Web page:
Many contextual factors should be considered in selecting an appropriate ramp design speed. Selecting a design speed for highway ramps can greatly influence project costs, right-of-way needs, and the potential project environmental and social impacts. General ramp design considerations, including ramp design speeds, are presented in Chapter 10 of the AASHTO Green Book, but the rationale of the existing guidance is in need of review. Additionally, the application of the design speed along all portions of a ramp and across the spectrum of interchange forms does not sufficiently take into account the inherent speed profiles of different ramp types. Research is needed to provide enhanced guidance on ramp design practices to facilitate the selection of more cost efficient, safer, and contextually appropriate interchange designs in all regions of the United States.
The objectives of this research are to develop guidelines for selecting appropriate ramp design speeds, a summary review of the state of the practice, and recommended revisions for the AASHTO Green Book. The guidelines should facilitate the selection of an appropriate ramp design speedbased on a combination of contextual considerations and quantitative information. The guidelines should address the definition of ramp design speed, specifically the portion(s) of the ramp to which design speed should be applicable. The guidelines should also address the known safety and operational aspects of ramp design speed selection over a full range of interchange forms, ramp types, and area environments (rural vs. urban). The geometric design dimensions resulting from the suggested ramp design speeds (such as minimum radius of curvature) must also consider driver expectations and behaviors over a range of traffic conditions and the functional classification of the two interchanging roadways. Development of the guidelines may include the examination of field data and site observations supplemented with safety modeling considerations and traffic operational simulations. Speed transitions within ramps should be reviewed for performance and design policy implications.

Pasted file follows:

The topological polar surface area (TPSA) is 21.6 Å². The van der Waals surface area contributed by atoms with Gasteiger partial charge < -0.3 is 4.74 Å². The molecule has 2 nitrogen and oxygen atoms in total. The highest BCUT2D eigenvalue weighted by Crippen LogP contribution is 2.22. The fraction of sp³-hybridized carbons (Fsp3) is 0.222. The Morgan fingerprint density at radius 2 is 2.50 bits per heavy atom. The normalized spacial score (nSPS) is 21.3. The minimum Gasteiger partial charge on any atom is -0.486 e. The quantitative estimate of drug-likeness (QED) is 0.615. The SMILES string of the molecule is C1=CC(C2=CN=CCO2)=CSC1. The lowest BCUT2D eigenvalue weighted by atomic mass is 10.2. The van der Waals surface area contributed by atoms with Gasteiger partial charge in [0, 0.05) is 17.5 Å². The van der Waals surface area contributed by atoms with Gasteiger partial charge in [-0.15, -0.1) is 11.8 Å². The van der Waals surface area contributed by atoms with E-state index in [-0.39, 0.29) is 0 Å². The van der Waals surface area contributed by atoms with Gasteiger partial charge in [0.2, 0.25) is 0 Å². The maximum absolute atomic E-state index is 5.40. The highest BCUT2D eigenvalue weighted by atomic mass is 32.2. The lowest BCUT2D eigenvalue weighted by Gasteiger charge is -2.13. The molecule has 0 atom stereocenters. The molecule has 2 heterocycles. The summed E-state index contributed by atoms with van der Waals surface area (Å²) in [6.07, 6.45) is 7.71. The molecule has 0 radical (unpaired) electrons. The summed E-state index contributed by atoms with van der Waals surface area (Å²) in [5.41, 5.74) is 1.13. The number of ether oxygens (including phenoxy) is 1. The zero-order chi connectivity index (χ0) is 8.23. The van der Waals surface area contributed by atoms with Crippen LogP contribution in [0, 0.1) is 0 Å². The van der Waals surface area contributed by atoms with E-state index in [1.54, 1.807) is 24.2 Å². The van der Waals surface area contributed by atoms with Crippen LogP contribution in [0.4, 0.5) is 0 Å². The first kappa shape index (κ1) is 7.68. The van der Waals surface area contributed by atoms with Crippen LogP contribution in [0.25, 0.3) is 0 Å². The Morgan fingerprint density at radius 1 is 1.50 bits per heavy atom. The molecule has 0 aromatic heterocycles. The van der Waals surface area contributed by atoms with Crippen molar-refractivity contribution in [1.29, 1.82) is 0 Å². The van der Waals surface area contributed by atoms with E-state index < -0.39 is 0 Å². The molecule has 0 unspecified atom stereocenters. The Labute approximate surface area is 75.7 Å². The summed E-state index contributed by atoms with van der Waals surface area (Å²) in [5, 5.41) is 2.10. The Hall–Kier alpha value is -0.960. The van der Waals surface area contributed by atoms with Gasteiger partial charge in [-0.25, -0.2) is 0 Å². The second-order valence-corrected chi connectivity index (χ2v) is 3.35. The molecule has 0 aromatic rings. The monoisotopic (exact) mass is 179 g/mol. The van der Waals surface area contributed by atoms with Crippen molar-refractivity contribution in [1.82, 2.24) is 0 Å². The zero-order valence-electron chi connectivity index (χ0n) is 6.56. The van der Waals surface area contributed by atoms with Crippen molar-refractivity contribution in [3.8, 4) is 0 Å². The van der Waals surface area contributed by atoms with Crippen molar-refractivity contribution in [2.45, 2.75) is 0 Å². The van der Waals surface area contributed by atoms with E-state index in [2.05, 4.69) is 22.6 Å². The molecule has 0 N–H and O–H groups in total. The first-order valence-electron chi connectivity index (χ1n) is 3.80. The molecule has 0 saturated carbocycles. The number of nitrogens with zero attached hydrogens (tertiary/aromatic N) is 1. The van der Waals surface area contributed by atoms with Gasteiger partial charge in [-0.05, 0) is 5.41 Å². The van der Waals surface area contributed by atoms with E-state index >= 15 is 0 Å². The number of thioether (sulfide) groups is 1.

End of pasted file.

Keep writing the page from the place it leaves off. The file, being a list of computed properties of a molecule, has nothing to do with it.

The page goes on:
Accomplishment of the project objectives will require at least the following tasks.
(1). Review relevant practice, performance data, research findings, and other information related to ramp design speed selection. This information shall be assembled from technical literature and from unpublished experiences of planners, engineers, designers, safety professionals, construction managers, operations managers, and others. Information on actual field performance and empirical knowledge—especially as it relates to the results of currently applied design strategies and state procedures—is of particular interest. (2). Analyze the literature and practices collected in Task 1 to develop (a) recommended definitions of ramp design speed terms (and their applicability) suitable for adoption by the relevant AASHTO committee(s), (b) a recommended data collection and analysis plan to be conducted in Phase II, and (c) a detailed outline for the guidelines to be developed in Phase II. (3). Prepare an interim report on the information developed in Tasks 1 and 2. The interim report shall also contain (a) a summary of agency practices and (b) a detailed Phase II work plan.
(4). Carry out the approved Phase II work plan to develop (a) the guidelines for selecting appropriate ramp design speeds and (b) recommended revisions for the AASHTO Green Book.
The ramp design speed guidelines should address at a minimum:
- System and service interchanges
- Entrance and exit ramps
- Different types of ramp interfaces at crossroads
- Single and multi-lane ramps
- Degree of physical site constraints, environmental and social impacts, and right-of-way costs
- Effects of ramp grade
- Use of transition curves into the controlling alignment element
- Presence of ramp meters
- Ramp terminal configuration (e.g., tapered and parallel, presence of auxiliary lane, etc.)
- Applicability of ramp design controls as opposed to mainline design controls for certain connections
(5). Submit a final report that documents the entire research effort and includes (a) the summary of agency practices, (b) the guidelines as a stand-alone document, (c) the recommended Green Book revisions, and (d) an updated PowerPoint presentation describing the research and results suitable (upon revision) for posting on the TRB website.
STATUS: Research in progress. An interim meeting was held in September 2016. A draft final report is anticipated in August 2017.